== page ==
There are so many social networks nowadays, and according to different sources, each one is the most important to your business.
Now, as a busy sole entrepreneur, or even as a digital marketing manager who’s faced with time and budget constraints, where do you invest those resources? You can’t be on every network. Well, technically you can, but that will be very inefficient, unproductive and, most likely, unsuccessful.
So, how do you find, reach, and refine your ideal target market on social media?
1. Define your target
You’ve probably heard it so much, you are sick of this advice. Yet, there is no getting away from the basics. If you want to have a successful business, you need to know who you are trying to serve and where you can reach them with your messages.
Once you outline major demographics, dig deeper and zoom in on their needs, wants, preferences, lifestyles and pain points. Ask yourself why they need your offering in the first place. This will not only help you effectively find them online, but also powerfully craft your messages.
2. User demographics on different networks
Now that you know who you are looking for, let’s find them online. There are a lot of both anecdotal and statistical data online about major demographics for each respective network. Have a highly aesthetic product that is geared towards women? Use Pinterest. Want to reach millennials? Instagram is your best bet. Wondering where you can catch up with older populations? Facebook is becoming their network of choice.
Start with two –- three at the very maximum -- platforms and begin shaping your presence there. Make sure that your brand experience is true and aligned with your audience, so they feel an instant connection and want to follow you.
3. Look at your major competition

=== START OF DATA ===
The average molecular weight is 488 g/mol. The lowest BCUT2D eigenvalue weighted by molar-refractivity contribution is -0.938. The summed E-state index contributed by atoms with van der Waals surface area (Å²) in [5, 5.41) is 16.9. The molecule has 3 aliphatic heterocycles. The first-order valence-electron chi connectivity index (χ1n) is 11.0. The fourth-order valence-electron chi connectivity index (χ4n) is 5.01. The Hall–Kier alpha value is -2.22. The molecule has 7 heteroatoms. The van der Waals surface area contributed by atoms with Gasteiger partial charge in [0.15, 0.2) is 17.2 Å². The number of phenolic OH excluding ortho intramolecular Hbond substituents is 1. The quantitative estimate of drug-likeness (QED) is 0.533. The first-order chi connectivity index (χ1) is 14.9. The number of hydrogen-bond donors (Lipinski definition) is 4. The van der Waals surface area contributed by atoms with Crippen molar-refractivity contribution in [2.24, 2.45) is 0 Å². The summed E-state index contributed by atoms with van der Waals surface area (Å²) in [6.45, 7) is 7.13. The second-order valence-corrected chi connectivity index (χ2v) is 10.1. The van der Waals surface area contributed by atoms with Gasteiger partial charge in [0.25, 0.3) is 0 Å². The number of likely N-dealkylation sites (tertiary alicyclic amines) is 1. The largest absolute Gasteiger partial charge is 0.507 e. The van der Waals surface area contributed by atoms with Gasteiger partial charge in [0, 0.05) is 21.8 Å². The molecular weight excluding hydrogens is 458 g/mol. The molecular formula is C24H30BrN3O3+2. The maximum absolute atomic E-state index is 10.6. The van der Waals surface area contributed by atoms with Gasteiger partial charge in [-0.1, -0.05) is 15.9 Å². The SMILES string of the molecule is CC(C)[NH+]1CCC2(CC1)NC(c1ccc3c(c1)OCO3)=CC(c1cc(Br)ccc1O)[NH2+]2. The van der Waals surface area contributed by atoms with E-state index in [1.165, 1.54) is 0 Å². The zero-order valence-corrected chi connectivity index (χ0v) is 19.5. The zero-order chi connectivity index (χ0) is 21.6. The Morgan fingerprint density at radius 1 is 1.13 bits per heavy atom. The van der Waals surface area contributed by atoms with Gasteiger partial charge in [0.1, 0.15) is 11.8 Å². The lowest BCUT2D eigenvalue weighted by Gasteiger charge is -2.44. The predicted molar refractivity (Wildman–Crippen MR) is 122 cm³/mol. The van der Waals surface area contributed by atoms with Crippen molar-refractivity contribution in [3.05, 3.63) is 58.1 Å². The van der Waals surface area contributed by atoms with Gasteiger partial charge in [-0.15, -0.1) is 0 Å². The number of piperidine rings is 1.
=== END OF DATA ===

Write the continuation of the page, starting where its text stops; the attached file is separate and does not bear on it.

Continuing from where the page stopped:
If you’re just starting out, or perhaps, want to get an insider scoop, look at the big players in your industry. There is nothing wrong with checking out who they are following and who’s following them back.
If you are in a construction / home improvement business, check out Lowe’s and Home Depot. If your product is organic, see what Whole Foods Market and Natural Grocers are up to online. If you are about “fast fashion” at affordable prices, hang out with H&M and Forever 21 crowds.
Make sure, though, that these companies and brands have a truly similar niche. If your product offers something different or additional, you want to be careful. If you are charging a premium price, don’t look at competition with cheaper and/or discounted prices. If your company is about more than selling and has a social stance to offer, then try overlaying those different audiences.
4. Look at the insights.
Do not forget to dive into your audiences’ statistics once in a while. Many major networks, such as Facebook, Twitter, Pinterest and Instagram, offer at least basic insights into your following.
See how effective you are in attracting the right “tribe.” If your product is for middle-aged women and your following mostly consists of young men, you are definitely doing something wrong. It could be the messages, the branding, or both.